Commander Scott D. Altman received the "Distinguished Citizen Award" by the W.D.Boyce Council of the Boy Scouts of America last night. It was held at the Byerly Aviation Hanger at the Wayne A. Downing Airport in Peoria. The award was presented by Astronaut John Grunsfeld who was with Scott on the STS-125 mission to the Hubble Telescope.

Left: The "Distinguished Citizens Award"

It was an "Out of this World" galactic experience inside the Byerly Aviation Hangar which included planetary food stations, an ice bar with a 4,000 pound ice sculpture of the space shuttle, featuring lights which made it look like it was taking off. According to Brian Uhlenhopp, Development Director of W.D.Boyce Council of the Boy Scouts of America, Head Chef at the Pierre Marquette Jeff Seldig sculptured the magnificent center piece. Brian told me that Jeff worked on site for 3 nights finishing the work. It was made from 18 blocks of ice.

As guest entered the Byerly Aviation building they encountered a galactic surprise with cardboard mock ups of Altman, an astronaut in a spacesuit, and theatrical lighting and fog to set the evenings events.

Left: Guest walked into the Byerly Building to cardboard mock ups, theatrical lighting and fog.


Left: An Astronaut mock up and theatrical lighting and fog met guest walking down the hallway into the Byerly Aviation Building last night.

About the W.D. Boyce Council:

About William Dickson Boyce

William Dickson BoyceIn late October of 1909, a Chicago publisher who resided in Ottawa, Illinois, was on a business trip in London, England. Standing on a corner in a dense fog, utterly lost, he was approached by a young boy who inquired, "Sir, may I be of assistance." Upon explaining his dilemma, the boy volunteered to show Mr. Boyce the way. When they arrived, Boyce reached into his pocket for a shilling to tip the boy. The youth refused, saying, "No thank you sir, I'm a scout and this is my good turn for the day." Boyce, up to that point, had never heard of a scout; but, he was intrigued with the concept. He asked the boy to wait for him so that he could learn more about "scouts". This scout, whose name was never recorded, became known internationally as "The Unknown Scout". This gesture by an unknown Scout inspired a meeting with Robert Baden-Powell, the British founder of the Boy Scouts. As a result, William D. Boyce incorporated the Boy Scouts of America on February 8, 1910. He also created the Lone Scouts, which merged with the Boy Scouts of America in 1924.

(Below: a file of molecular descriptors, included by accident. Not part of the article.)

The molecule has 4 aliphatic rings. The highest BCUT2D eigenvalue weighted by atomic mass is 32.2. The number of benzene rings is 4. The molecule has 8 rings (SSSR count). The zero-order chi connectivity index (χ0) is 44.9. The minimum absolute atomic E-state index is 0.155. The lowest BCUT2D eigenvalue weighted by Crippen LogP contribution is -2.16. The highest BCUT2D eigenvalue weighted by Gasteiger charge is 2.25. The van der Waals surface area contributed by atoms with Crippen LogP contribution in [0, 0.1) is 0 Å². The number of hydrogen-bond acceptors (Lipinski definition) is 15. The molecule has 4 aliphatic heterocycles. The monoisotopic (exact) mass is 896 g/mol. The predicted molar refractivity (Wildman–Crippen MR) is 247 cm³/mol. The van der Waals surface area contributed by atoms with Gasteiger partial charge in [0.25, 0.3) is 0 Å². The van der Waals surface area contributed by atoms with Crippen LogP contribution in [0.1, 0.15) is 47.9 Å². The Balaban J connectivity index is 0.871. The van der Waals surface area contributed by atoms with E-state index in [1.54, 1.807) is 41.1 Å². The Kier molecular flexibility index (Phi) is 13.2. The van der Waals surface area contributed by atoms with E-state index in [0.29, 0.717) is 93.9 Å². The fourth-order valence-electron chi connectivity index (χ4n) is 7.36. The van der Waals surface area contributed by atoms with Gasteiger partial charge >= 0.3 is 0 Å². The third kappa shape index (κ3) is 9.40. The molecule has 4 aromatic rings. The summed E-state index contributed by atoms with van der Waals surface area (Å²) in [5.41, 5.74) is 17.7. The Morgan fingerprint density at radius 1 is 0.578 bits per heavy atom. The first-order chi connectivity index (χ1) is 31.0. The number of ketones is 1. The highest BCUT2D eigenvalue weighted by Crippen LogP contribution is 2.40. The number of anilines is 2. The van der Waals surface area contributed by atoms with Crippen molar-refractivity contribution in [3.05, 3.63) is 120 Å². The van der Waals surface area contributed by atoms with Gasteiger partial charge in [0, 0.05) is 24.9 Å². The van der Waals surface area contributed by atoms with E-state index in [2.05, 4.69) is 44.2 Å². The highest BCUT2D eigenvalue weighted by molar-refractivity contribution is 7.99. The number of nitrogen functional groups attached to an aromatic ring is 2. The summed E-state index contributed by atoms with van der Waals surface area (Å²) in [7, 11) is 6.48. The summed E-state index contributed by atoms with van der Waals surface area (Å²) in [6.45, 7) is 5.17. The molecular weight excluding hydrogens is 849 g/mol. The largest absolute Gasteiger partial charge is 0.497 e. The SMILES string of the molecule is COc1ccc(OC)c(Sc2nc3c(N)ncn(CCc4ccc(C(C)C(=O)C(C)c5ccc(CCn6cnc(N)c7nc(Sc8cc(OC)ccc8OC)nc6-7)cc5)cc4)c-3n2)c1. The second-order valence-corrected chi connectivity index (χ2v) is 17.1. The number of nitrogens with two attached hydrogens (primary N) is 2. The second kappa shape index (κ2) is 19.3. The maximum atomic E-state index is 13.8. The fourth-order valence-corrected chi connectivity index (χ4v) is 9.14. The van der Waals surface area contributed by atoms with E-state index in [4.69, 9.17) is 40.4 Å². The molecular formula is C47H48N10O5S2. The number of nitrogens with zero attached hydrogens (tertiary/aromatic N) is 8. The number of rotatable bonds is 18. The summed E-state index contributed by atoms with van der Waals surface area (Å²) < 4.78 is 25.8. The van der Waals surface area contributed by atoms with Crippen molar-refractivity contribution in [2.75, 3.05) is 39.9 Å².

Subsequent conversation revealed that scouting had actually begun in England in 1907 by Lord Robert Baden Powell. Meeting with Baden-Powell, Boyce gathered up all the literature he could find on scouting and read it on the voyage home to America. He decided that this was something boys in America should have, and so, to that end, on February 8, 1910, Boyce incorporated the Boy Scouts of America. Unable to get the fledgling organization up and running, in May of 1910 he was approached by Edgar Robinson of the YMCA. Together, the two decided that the organization and idea behind it should go forward, but they both admitted they lacked the expertise to carry the project to its conclusion. They brought into their group of organizers two more men: (1) Ernest Thompson Seton, a Canadian naturalist who was running a program in Connecticut for boys that he called the Woodcraft Indians; and, (2) Dan Carter Beard ("Uncle Dan"), who was running a program for boys called the Sons of Daniel Boone. These four men actually got the organization up and running. Seton was appointed the first Chief Scout, and Uncle Dan became the first Scout Commissioner. W. D. Boyce then made a pledge of $1,000.00 per month (no small sum in the year 1910!) for a period of two years to help the organization get started. These funds made it possible for the Boy Scouts of America to actually establish the basis under which it still operates today.